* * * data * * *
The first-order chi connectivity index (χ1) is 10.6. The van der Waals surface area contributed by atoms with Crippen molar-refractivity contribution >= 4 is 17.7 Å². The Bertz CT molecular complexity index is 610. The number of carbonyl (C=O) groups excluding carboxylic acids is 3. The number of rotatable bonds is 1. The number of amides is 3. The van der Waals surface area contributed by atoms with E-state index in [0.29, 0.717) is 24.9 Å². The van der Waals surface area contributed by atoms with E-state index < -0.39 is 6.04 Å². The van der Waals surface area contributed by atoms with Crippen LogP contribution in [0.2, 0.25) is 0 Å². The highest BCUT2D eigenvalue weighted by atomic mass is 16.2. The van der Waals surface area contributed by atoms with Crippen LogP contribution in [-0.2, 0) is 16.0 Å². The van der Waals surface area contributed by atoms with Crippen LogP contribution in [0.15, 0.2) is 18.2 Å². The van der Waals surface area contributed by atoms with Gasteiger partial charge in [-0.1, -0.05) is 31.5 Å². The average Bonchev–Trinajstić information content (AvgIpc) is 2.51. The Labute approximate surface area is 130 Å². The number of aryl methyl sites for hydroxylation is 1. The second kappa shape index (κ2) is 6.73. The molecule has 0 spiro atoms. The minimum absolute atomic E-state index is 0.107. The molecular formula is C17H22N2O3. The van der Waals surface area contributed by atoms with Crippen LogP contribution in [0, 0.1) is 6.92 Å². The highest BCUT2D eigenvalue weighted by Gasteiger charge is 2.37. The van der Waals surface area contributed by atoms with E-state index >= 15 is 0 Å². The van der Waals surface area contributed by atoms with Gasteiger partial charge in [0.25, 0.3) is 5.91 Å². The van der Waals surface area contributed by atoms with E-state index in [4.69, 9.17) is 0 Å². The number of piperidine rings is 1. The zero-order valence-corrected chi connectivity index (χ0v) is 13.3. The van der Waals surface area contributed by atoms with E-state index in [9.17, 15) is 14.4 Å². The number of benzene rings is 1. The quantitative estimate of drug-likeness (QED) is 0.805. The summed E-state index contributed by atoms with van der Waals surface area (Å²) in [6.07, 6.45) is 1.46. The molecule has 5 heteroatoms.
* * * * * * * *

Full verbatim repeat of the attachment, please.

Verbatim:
The first-order chi connectivity index (χ1) is 10.6. The van der Waals surface area contributed by atoms with Crippen molar-refractivity contribution >= 4 is 17.7 Å². The Bertz CT molecular complexity index is 610. The number of carbonyl (C=O) groups excluding carboxylic acids is 3. The number of rotatable bonds is 1. The number of amides is 3. The van der Waals surface area contributed by atoms with E-state index in [0.29, 0.717) is 24.9 Å². The van der Waals surface area contributed by atoms with E-state index < -0.39 is 6.04 Å². The van der Waals surface area contributed by atoms with Crippen LogP contribution in [0.2, 0.25) is 0 Å². The highest BCUT2D eigenvalue weighted by atomic mass is 16.2. The van der Waals surface area contributed by atoms with Crippen LogP contribution in [-0.2, 0) is 16.0 Å². The van der Waals surface area contributed by atoms with Crippen LogP contribution in [0.15, 0.2) is 18.2 Å². The van der Waals surface area contributed by atoms with Gasteiger partial charge in [-0.1, -0.05) is 31.5 Å². The average Bonchev–Trinajstić information content (AvgIpc) is 2.51. The Labute approximate surface area is 130 Å². The number of aryl methyl sites for hydroxylation is 1. The second kappa shape index (κ2) is 6.73. The molecule has 0 spiro atoms. The minimum absolute atomic E-state index is 0.107. The molecular formula is C17H22N2O3. The van der Waals surface area contributed by atoms with Crippen LogP contribution in [0, 0.1) is 6.92 Å². The highest BCUT2D eigenvalue weighted by Gasteiger charge is 2.37. The van der Waals surface area contributed by atoms with E-state index >= 15 is 0 Å². The van der Waals surface area contributed by atoms with Gasteiger partial charge in [0.25, 0.3) is 5.91 Å². The van der Waals surface area contributed by atoms with E-state index in [4.69, 9.17) is 0 Å². The number of piperidine rings is 1. The zero-order valence-corrected chi connectivity index (χ0v) is 13.3. The van der Waals surface area contributed by atoms with E-state index in [9.17, 15) is 14.4 Å². The number of benzene rings is 1. The quantitative estimate of drug-likeness (QED) is 0.805. The summed E-state index contributed by atoms with van der Waals surface area (Å²) in [6.07, 6.45) is 1.46. The molecule has 5 heteroatoms.